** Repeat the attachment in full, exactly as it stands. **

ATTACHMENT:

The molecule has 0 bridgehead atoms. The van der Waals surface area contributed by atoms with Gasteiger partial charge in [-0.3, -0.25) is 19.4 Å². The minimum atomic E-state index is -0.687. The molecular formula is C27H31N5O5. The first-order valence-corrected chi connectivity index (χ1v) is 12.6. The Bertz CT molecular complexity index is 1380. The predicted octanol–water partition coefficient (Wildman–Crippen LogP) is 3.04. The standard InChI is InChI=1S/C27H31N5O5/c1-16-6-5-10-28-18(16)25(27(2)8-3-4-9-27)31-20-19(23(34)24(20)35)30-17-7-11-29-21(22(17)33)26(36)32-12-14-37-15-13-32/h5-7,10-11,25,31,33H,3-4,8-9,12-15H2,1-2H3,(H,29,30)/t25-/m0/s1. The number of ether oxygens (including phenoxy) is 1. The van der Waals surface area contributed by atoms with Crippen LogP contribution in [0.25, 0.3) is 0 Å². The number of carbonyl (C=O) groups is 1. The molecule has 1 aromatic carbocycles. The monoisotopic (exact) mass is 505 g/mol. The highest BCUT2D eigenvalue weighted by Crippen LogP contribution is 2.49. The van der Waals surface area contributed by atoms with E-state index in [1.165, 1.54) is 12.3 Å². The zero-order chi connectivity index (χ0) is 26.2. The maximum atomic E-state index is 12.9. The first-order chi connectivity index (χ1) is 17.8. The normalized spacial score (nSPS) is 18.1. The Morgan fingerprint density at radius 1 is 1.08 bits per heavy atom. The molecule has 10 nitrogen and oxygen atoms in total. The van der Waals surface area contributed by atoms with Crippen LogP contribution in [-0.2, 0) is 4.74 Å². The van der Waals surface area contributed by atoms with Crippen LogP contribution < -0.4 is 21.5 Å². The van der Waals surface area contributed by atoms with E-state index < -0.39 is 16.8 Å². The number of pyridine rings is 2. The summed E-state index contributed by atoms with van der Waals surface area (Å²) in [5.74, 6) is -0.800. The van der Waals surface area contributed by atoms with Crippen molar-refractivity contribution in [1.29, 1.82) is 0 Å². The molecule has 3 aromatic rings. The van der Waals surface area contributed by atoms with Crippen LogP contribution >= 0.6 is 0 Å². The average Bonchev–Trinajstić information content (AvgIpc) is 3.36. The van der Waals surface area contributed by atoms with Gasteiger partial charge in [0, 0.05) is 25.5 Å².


The molecule has 0 bridgehead atoms. The van der Waals surface area contributed by atoms with Gasteiger partial charge in [-0.3, -0.25) is 19.4 Å². The minimum atomic E-state index is -0.687. The molecular formula is C27H31N5O5. The first-order valence-corrected chi connectivity index (χ1v) is 12.6. The Bertz CT molecular complexity index is 1380. The predicted octanol–water partition coefficient (Wildman–Crippen LogP) is 3.04. The standard InChI is InChI=1S/C27H31N5O5/c1-16-6-5-10-28-18(16)25(27(2)8-3-4-9-27)31-20-19(23(34)24(20)35)30-17-7-11-29-21(22(17)33)26(36)32-12-14-37-15-13-32/h5-7,10-11,25,31,33H,3-4,8-9,12-15H2,1-2H3,(H,29,30)/t25-/m0/s1. The number of ether oxygens (including phenoxy) is 1. The van der Waals surface area contributed by atoms with Crippen LogP contribution in [0.25, 0.3) is 0 Å². The number of carbonyl (C=O) groups is 1. The molecule has 1 aromatic carbocycles. The monoisotopic (exact) mass is 505 g/mol. The highest BCUT2D eigenvalue weighted by Crippen LogP contribution is 2.49. The van der Waals surface area contributed by atoms with E-state index in [1.165, 1.54) is 12.3 Å². The zero-order chi connectivity index (χ0) is 26.2. The maximum atomic E-state index is 12.9. The first-order chi connectivity index (χ1) is 17.8. The normalized spacial score (nSPS) is 18.1. The Morgan fingerprint density at radius 1 is 1.08 bits per heavy atom. The molecule has 10 nitrogen and oxygen atoms in total. The van der Waals surface area contributed by atoms with Crippen LogP contribution in [-0.2, 0) is 4.74 Å². The van der Waals surface area contributed by atoms with Crippen LogP contribution < -0.4 is 21.5 Å². The van der Waals surface area contributed by atoms with E-state index < -0.39 is 16.8 Å². The number of pyridine rings is 2. The summed E-state index contributed by atoms with van der Waals surface area (Å²) in [5.74, 6) is -0.800. The van der Waals surface area contributed by atoms with Crippen molar-refractivity contribution in [1.29, 1.82) is 0 Å². The molecule has 3 aromatic rings. The van der Waals surface area contributed by atoms with Crippen LogP contribution >= 0.6 is 0 Å². The average Bonchev–Trinajstić information content (AvgIpc) is 3.36. The van der Waals surface area contributed by atoms with Gasteiger partial charge in [0, 0.05) is 25.5 Å².